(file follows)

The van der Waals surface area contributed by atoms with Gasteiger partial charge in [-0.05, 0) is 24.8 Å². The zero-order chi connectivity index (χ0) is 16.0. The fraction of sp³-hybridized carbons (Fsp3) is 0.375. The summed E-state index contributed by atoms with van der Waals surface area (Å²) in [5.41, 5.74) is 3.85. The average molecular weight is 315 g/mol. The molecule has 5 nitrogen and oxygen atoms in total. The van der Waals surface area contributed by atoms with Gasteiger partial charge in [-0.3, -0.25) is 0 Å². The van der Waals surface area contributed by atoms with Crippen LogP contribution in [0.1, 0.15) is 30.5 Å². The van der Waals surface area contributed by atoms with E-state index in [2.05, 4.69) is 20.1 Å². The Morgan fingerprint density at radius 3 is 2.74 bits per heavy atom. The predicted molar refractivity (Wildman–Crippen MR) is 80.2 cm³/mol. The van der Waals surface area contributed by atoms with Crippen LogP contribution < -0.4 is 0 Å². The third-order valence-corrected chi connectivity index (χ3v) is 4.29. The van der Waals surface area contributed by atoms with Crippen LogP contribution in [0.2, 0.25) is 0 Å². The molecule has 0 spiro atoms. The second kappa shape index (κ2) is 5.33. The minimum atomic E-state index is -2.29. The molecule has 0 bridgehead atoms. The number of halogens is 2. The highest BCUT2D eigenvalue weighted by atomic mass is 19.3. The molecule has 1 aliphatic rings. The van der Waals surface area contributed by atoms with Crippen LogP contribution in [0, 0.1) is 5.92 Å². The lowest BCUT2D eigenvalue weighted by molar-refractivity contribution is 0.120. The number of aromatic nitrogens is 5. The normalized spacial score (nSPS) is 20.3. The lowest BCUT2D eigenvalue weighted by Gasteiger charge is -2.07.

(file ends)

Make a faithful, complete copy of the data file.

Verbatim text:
The van der Waals surface area contributed by atoms with Gasteiger partial charge in [-0.05, 0) is 24.8 Å². The zero-order chi connectivity index (χ0) is 16.0. The fraction of sp³-hybridized carbons (Fsp3) is 0.375. The summed E-state index contributed by atoms with van der Waals surface area (Å²) in [5.41, 5.74) is 3.85. The average molecular weight is 315 g/mol. The molecule has 5 nitrogen and oxygen atoms in total. The van der Waals surface area contributed by atoms with Gasteiger partial charge in [-0.3, -0.25) is 0 Å². The van der Waals surface area contributed by atoms with Crippen LogP contribution in [0.1, 0.15) is 30.5 Å². The van der Waals surface area contributed by atoms with E-state index in [2.05, 4.69) is 20.1 Å². The Morgan fingerprint density at radius 3 is 2.74 bits per heavy atom. The predicted molar refractivity (Wildman–Crippen MR) is 80.2 cm³/mol. The van der Waals surface area contributed by atoms with Crippen LogP contribution < -0.4 is 0 Å². The third-order valence-corrected chi connectivity index (χ3v) is 4.29. The van der Waals surface area contributed by atoms with Crippen LogP contribution in [0.2, 0.25) is 0 Å². The molecule has 0 spiro atoms. The second kappa shape index (κ2) is 5.33. The minimum atomic E-state index is -2.29. The molecule has 0 bridgehead atoms. The number of halogens is 2. The highest BCUT2D eigenvalue weighted by atomic mass is 19.3. The molecule has 1 aliphatic rings. The van der Waals surface area contributed by atoms with Crippen LogP contribution in [0, 0.1) is 5.92 Å². The lowest BCUT2D eigenvalue weighted by molar-refractivity contribution is 0.120. The number of aromatic nitrogens is 5. The normalized spacial score (nSPS) is 20.3. The lowest BCUT2D eigenvalue weighted by Gasteiger charge is -2.07.